El arte contemporáneo se abre paso en los subterráneos de La Défense

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The exhibition “Les Extatiques,” which showcases abandoned places reclaimed by nature, presents nearly 70 works in the underground area of the business district starting Friday, February 2nd. The exhibition will be open until February 25th.

The “submerged cathedral” will host contemporary artworks from February 2nd. Displayed under the massive esplanade dominated by office towers, nearly 70 artworks are already on display in the open air.

The Interstices collective has gathered photographs, paintings, sculptures, installations, and videos from about twenty artists for the “Les Extatiques” exhibition. The vast 5000 m2 dark gallery is just one part of the “residual” spaces that emerged during the design of La Défense and its imposing skyscrapers in the 1960s.

It is a volume that “does not have an initial function” and “is encased between technical volumes, roadways, and RATP stations,” according to Noellie Faustino, the director of the event department of Paris La Défense, the manager of the business district. This underground network has been reinvested by Paris La Défense in recent years as the district aims to exploit their unique nature.

It is closed to the general public, similar to the concept of open heritage days where access is granted to usually closed off locations. Describing it as industrial sites “created for one or two generations and then abandoned,” Nicolas Obadia, co-founder of the Interstices collective, explains that the objective is to question “current conditions of planetary occupation and the finiteness of resources” without taking a moralizing view of the impact of human activity.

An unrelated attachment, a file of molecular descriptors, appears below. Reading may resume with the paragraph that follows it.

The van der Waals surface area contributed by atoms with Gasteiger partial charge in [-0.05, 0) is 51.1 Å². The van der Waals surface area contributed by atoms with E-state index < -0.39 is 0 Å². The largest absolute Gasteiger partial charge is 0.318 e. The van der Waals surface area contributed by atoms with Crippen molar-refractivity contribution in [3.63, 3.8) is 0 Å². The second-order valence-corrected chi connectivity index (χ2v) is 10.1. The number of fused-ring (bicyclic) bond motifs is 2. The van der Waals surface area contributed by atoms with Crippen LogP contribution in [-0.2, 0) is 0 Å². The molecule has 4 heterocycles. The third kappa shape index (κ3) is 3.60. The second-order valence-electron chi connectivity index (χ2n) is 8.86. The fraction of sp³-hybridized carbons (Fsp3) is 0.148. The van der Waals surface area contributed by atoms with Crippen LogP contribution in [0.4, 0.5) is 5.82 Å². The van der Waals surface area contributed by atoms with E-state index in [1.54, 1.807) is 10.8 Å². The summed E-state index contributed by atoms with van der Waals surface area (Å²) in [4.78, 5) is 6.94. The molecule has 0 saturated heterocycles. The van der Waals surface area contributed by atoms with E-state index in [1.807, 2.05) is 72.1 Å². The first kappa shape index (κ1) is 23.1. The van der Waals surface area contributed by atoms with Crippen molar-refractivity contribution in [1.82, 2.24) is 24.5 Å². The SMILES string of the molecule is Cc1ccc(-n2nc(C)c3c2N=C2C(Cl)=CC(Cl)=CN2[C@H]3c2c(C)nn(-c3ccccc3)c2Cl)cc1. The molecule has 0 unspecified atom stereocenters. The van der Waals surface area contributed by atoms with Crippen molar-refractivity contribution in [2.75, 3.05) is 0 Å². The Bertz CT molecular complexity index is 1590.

Visitors can explore the underground concrete temple, resembling a ghostly hangar, in a chill, guided only by a faint light from the surface. The exhibition includes a variety of works, such as vegetal images created with rust and printed on fabric, a fresco depicting a post-apocalyptic urban landscape, sculptures made from recycled materials, and light installations.

One of the installations, “Image latente” by Alexandre Urbrain, offers a visual and auditory experience through three-dimensional projections on a water screen, inspired by intensive agricultural techniques. Due to safety regulations, the “cathedral” of La Défense can only accommodate 19 people at a time for guided 90-minute tours organized by members of the Interstices collective, in the presence of several artists.

The immersive underground tour also includes a visit to the former workshop of Raymond Moretti, where the sculptor stored a monumental creation made of wood, plexiglass, glass, and metal in the early 1970s. The “Les Extatiques” exhibition will run until February 25th.

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